During this show, I paid particular attention to Hawksley as a musician. He has an amazing voice, this man. It's velvety smooth and has a variety of range from a silky quiet whisper to a belting falsetto that fills the Massey venue. THAT, I've always known. He took to the drums for one of the songs (believe he started out playing drums as a kid, a fact we gleaned from story telling at his last show at Massey in 2008, and also plays bass and keyboards).

In particular, I really dug his guitar playing.

He had no less than 5 guitars that he interchanged depending on the song. I realized, watching him, that he is an EXTREMELY talented guitarist. There were times that I completely zoned out of the song and just got absorbed in the guitar work, and was completely blown away. From a sensual caress of the strings, to intricate finger work, to downright frantic and vigorous manipulation of all aspects of the instrument, the guitars under his hands made very pleasurable sounds of varying intensity, and I've come to the conclusion that he interchanged them so frequently because the guitars had to go back stage, lay back, have a cigarette and compose themselves before they could "go" again after he'd worked them over. Awesome!(I'm sure there is a technical/sound preference reason for the constant switcheroo, but I like my theory just fine thanks!)

For a 3 hour show, it went by in a flash, which is always a sign that I'm "in" and engaged. He came back for two encores (his final song, you could tell that his voice was shutting down due to his cold, which he relayed to us was obtained from licking door handles at the airport and touching his boarding pass to his eyeball :-). He set out to entertain, and entertain he did. Hawksley Workman was home, and wanted to spend his Saturday night, his whole Saturday night, with his friends.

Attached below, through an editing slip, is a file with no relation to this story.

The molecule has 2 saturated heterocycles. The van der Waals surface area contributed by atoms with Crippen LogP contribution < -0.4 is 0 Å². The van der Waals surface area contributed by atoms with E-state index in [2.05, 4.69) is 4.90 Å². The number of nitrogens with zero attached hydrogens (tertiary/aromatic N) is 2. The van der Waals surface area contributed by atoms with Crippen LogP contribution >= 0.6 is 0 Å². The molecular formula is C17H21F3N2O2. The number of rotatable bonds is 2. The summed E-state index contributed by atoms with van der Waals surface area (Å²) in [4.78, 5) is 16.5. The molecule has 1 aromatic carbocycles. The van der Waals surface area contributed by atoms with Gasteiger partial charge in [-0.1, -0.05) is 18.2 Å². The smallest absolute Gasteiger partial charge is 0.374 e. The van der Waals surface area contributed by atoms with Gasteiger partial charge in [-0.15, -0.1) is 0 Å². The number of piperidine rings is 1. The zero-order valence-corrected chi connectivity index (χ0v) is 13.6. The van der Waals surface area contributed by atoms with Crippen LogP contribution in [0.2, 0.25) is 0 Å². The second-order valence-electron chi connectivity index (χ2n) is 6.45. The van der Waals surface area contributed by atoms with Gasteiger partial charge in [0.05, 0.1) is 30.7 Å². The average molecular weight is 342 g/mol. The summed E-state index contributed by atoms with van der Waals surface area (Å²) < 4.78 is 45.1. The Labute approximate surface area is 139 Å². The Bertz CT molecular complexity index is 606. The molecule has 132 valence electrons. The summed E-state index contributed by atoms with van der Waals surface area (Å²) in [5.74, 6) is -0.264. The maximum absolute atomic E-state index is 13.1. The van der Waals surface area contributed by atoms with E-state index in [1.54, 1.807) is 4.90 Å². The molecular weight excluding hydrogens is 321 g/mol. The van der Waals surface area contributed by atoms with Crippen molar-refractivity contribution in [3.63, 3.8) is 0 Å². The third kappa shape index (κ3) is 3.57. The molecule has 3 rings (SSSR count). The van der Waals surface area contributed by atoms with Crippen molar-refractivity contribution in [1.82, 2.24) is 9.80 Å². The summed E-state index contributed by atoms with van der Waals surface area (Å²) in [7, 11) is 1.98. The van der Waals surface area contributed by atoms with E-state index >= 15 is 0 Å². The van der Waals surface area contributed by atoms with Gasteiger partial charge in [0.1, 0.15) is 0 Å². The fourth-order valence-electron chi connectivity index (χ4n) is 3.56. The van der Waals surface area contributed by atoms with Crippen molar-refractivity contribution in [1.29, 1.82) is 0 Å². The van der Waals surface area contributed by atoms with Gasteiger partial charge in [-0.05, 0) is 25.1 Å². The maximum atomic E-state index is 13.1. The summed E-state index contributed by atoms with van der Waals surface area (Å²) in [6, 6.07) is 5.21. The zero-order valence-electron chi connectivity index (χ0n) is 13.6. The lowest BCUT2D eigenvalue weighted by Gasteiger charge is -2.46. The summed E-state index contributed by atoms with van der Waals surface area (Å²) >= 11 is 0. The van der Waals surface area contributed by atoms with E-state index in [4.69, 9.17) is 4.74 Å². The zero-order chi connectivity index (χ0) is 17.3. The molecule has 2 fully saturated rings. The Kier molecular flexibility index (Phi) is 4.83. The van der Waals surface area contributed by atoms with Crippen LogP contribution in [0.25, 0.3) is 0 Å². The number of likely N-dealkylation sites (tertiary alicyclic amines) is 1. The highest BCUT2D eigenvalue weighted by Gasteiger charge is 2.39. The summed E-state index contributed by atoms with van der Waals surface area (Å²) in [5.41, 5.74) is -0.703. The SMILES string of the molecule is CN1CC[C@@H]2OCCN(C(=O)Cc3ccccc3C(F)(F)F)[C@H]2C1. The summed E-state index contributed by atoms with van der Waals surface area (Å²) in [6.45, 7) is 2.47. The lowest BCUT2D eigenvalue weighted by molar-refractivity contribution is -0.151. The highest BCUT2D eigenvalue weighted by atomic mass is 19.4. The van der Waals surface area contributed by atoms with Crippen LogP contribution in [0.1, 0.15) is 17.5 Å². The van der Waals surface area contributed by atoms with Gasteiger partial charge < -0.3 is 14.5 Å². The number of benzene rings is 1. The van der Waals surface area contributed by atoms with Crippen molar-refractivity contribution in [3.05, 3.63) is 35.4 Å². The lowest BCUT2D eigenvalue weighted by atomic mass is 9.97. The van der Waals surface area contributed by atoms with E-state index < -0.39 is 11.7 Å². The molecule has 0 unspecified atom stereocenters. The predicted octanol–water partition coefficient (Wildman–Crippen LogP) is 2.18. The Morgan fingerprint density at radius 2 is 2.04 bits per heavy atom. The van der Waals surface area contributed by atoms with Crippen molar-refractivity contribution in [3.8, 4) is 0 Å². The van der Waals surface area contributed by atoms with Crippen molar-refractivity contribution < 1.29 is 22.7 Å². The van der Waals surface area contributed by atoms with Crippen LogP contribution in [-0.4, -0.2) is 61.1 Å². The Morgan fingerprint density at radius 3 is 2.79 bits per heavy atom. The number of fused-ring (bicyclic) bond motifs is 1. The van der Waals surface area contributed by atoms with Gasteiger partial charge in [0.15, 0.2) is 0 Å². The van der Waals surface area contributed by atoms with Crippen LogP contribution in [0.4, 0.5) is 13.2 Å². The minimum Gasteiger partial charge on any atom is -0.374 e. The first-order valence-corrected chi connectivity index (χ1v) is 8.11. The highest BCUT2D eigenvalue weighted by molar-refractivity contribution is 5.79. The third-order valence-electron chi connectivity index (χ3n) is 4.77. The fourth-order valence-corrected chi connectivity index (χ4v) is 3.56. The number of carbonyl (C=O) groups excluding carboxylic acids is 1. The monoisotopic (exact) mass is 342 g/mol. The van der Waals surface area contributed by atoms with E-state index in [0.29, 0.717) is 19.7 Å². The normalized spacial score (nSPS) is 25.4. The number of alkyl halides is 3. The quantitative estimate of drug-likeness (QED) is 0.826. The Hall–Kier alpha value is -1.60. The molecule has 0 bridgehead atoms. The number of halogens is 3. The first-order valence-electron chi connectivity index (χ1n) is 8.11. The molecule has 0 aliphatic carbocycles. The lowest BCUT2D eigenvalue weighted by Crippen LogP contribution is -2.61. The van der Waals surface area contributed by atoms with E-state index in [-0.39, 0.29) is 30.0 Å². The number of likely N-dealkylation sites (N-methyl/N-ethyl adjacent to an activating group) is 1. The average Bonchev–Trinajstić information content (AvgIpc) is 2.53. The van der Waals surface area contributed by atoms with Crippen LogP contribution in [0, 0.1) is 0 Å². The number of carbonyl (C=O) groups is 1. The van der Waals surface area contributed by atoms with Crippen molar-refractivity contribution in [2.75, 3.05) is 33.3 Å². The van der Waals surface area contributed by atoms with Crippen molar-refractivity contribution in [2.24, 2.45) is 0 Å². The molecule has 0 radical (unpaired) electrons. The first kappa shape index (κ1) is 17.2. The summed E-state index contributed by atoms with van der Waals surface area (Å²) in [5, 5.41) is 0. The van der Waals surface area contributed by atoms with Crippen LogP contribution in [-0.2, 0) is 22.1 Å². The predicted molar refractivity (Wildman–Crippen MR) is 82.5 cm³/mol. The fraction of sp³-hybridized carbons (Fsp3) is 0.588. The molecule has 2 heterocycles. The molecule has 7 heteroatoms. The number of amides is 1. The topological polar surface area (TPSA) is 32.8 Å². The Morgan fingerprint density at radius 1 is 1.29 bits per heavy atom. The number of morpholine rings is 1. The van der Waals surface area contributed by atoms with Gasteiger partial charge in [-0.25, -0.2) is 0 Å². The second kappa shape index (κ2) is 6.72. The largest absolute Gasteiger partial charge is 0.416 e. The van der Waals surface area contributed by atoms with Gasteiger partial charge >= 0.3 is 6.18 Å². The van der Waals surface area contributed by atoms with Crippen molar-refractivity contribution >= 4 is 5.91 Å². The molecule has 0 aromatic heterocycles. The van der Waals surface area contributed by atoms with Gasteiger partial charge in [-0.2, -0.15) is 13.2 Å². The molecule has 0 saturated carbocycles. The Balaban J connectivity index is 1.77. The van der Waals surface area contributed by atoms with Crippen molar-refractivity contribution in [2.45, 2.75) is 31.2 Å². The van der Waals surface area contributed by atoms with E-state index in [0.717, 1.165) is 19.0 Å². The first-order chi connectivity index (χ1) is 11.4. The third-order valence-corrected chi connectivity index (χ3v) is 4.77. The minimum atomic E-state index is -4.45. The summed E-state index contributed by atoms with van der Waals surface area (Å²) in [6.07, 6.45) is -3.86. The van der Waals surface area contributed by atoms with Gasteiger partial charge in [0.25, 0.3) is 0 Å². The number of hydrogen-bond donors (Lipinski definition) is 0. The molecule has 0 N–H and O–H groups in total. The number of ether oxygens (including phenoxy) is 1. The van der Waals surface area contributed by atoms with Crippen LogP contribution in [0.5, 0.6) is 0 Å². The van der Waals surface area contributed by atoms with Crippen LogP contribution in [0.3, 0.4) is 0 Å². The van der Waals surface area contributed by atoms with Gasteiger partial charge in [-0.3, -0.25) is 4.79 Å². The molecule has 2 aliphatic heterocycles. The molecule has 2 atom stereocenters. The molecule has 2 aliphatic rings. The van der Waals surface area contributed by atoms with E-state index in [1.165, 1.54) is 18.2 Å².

Hawksley Workman is a true Canadian musician's musician who counts himself lucky to be able to perform his own work to an audience on a regular basis, and even made a commentary that in doing so, it's his fortunate side project and that his true income (sadly)comes from writing songs for those who "look good on TV" (he counts Kylie Minogue and Kelly Clarkson among those he's written pop songs for). Me? I count myself lucky that we can experience him at his most creative in all his glory. While he's taken on the name Hawksley Workman for his stage persona (real name is Ryan Corrigan), this is the only manufactured thing about him, and it was a pleasure listening to him play for us in all his sincerity and stripped down talent. He isn't looking to be commercial, even though he is capable of it. He is what he is....One of few authentic homegrown musicians out there and he will remain, one of my concert staples.

Do see him if you get the opportunity.